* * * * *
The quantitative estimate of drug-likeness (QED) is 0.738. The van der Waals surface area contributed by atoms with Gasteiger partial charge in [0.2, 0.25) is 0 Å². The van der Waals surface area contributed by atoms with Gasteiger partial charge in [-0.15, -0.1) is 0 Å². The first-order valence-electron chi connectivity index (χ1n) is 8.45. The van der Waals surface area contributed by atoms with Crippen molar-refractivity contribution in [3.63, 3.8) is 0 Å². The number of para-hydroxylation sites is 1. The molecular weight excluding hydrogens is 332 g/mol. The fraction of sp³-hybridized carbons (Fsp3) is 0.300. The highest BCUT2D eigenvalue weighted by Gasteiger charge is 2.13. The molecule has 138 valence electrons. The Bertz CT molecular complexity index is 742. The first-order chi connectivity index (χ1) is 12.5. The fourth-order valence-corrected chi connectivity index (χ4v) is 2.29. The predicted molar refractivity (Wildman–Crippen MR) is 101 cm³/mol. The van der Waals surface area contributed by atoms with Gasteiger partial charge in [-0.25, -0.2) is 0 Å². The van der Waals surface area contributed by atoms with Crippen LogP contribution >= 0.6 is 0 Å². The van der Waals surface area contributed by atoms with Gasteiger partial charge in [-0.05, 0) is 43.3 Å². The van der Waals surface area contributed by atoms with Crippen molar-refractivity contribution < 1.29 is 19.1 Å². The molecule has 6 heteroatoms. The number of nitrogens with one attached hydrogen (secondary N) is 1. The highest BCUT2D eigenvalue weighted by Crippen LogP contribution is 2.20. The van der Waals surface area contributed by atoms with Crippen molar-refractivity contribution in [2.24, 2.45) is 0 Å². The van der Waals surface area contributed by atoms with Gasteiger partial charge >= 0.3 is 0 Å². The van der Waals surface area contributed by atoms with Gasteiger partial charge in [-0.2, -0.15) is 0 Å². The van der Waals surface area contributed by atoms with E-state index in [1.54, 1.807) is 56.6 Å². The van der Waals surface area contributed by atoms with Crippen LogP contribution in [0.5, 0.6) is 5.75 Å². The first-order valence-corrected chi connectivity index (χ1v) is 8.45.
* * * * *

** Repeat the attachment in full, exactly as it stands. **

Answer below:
The quantitative estimate of drug-likeness (QED) is 0.738. The van der Waals surface area contributed by atoms with Gasteiger partial charge in [0.2, 0.25) is 0 Å². The van der Waals surface area contributed by atoms with Gasteiger partial charge in [-0.15, -0.1) is 0 Å². The first-order valence-electron chi connectivity index (χ1n) is 8.45. The van der Waals surface area contributed by atoms with Crippen molar-refractivity contribution in [3.63, 3.8) is 0 Å². The number of para-hydroxylation sites is 1. The molecular weight excluding hydrogens is 332 g/mol. The fraction of sp³-hybridized carbons (Fsp3) is 0.300. The highest BCUT2D eigenvalue weighted by Gasteiger charge is 2.13. The molecule has 138 valence electrons. The Bertz CT molecular complexity index is 742. The first-order chi connectivity index (χ1) is 12.5. The fourth-order valence-corrected chi connectivity index (χ4v) is 2.29. The predicted molar refractivity (Wildman–Crippen MR) is 101 cm³/mol. The van der Waals surface area contributed by atoms with Gasteiger partial charge in [-0.25, -0.2) is 0 Å². The van der Waals surface area contributed by atoms with Crippen LogP contribution >= 0.6 is 0 Å². The van der Waals surface area contributed by atoms with Gasteiger partial charge in [-0.05, 0) is 43.3 Å². The van der Waals surface area contributed by atoms with Crippen molar-refractivity contribution < 1.29 is 19.1 Å². The molecule has 6 heteroatoms. The number of nitrogens with one attached hydrogen (secondary N) is 1. The highest BCUT2D eigenvalue weighted by Crippen LogP contribution is 2.20. The van der Waals surface area contributed by atoms with Crippen molar-refractivity contribution in [2.24, 2.45) is 0 Å². The van der Waals surface area contributed by atoms with Gasteiger partial charge >= 0.3 is 0 Å². The van der Waals surface area contributed by atoms with Gasteiger partial charge in [-0.2, -0.15) is 0 Å². The van der Waals surface area contributed by atoms with E-state index in [1.54, 1.807) is 56.6 Å². The van der Waals surface area contributed by atoms with Crippen LogP contribution in [0.5, 0.6) is 5.75 Å². The first-order valence-corrected chi connectivity index (χ1v) is 8.45.